Two years later the railway mania bubble burst and no investors could be found. At meeting in November 1849, the company estimated that whereas approximately £650 thousand was needed for a double track railway from Aberdeen to Inverness, only £375 thousand was needed for a single track railway from Kittybrewster, 11⁄2 miles (2.4 km) from Aberdeen, to Keith, half way to Inverness. The meeting recommended that the bridges and works would be wide enough for a second track when this was needed. Construction began in November 1852, albeit to Huntly, 121⁄2 miles (20 km) short of Keith, with William Cubitt as engineer. The following winter was severe, delaying work. Between Inverurie and Aberdeen the line took over the Aberdeenshire Canal, and the sale of the canal to the railway company became complex as it was necessary to settle the claims of each shareholder individually.

Strathspey 2The Speyside branch train from Boat of Garten terminated at Craigellachie.  No.62275 Sir David Stewart pauses for refreshment at the shed before being turned for the journey back over the single line with the afternoon train. – Photo: J.D.Mills

Opening

After an inspection by the Board of Trade in September 1854, the railway opened to goods on 12 September and approval for the carriage of passengers was given two days later. The railway was officially opened on 19 September, two locomotives hauling twenty-five carriages with at least 400 passengers left Kittybrewster at 11 am. The number of passengers had grown to about 650 by the time the train arrived to a celebration at Huntly at 1:12 pm. Public services began the following day.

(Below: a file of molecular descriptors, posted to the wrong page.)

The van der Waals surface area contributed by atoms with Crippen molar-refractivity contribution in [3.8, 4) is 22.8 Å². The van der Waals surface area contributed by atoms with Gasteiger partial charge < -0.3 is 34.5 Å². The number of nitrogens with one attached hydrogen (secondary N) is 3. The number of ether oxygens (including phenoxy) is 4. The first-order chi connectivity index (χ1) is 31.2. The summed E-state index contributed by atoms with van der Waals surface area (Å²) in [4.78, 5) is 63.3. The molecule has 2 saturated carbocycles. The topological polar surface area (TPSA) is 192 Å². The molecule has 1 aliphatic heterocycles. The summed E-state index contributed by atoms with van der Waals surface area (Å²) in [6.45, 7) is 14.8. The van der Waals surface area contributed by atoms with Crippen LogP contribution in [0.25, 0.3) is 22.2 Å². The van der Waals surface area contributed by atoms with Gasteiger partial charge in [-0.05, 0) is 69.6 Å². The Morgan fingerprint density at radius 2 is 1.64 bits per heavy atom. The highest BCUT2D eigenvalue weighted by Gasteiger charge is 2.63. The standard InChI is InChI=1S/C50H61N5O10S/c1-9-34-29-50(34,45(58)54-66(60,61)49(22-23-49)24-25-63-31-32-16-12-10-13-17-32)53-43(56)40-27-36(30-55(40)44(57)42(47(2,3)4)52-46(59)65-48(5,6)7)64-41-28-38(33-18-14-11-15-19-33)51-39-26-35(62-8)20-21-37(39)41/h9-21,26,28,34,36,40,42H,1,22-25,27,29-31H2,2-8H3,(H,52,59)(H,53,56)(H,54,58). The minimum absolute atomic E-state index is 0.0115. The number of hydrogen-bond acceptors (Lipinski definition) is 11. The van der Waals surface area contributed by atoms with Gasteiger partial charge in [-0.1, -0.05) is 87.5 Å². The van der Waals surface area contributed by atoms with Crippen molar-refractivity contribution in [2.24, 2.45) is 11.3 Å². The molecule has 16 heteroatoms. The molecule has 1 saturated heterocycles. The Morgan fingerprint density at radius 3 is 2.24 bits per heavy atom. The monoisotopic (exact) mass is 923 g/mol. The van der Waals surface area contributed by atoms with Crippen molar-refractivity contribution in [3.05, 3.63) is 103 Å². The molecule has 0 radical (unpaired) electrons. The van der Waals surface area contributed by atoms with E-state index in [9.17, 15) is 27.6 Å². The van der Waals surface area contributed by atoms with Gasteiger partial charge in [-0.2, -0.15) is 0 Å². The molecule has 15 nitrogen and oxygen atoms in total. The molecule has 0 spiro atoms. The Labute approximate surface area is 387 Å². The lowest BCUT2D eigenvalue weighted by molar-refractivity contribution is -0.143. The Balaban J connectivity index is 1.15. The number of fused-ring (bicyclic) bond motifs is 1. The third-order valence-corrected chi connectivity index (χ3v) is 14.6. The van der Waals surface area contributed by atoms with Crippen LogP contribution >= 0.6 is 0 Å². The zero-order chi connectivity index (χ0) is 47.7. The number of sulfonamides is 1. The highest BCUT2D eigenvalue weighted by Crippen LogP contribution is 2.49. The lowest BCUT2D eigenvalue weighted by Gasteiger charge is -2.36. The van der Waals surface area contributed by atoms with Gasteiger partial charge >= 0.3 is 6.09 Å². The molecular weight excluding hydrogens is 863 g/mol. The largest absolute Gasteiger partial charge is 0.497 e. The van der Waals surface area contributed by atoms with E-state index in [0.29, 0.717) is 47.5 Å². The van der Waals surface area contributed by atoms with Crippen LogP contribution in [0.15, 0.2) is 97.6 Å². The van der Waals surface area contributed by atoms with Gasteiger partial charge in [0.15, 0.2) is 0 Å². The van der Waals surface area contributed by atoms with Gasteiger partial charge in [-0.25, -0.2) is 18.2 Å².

The railway was single track with passing loops at the terminii and at Kintore, Inverurie and Insch; the loop at Kittybrewster was clear of the platform to allow the locomotive to run round the carriages and push them into the station. Initially there were three passenger services a day taking two hours for the 39 miles (63 km). A daily goods train took up to 3 hours 40 minutes, the goods to Aberdeen also carrying passengers and mail. Two classes of accommodation were provided, fares being 1 3⁄4 d a mile for first class and 1 1⁄4 d for third; on one train a day in each direction it was possible to travel for the statutory fare of 1 d a mile. Although these fares and the charges for the transportation of goods were considered high, they were not reduced for thirty years.

Strathspey 3Pickersgill-designed ‘D41’ class 4-4-0 No. 62248, late of the Great North of Scotland Railway, leaves Craigellachie with the afternoon goods for the Highland line at Boat of Garten.  The line to the right of the picture is a siding and the track is single for the whole journey, closely following the windings of the River Spey, as it threads its was between the hills of Cromdale.  Many of the wagons will probably be dropped off at various distillery sidings en route.  (W.J.V.Anderson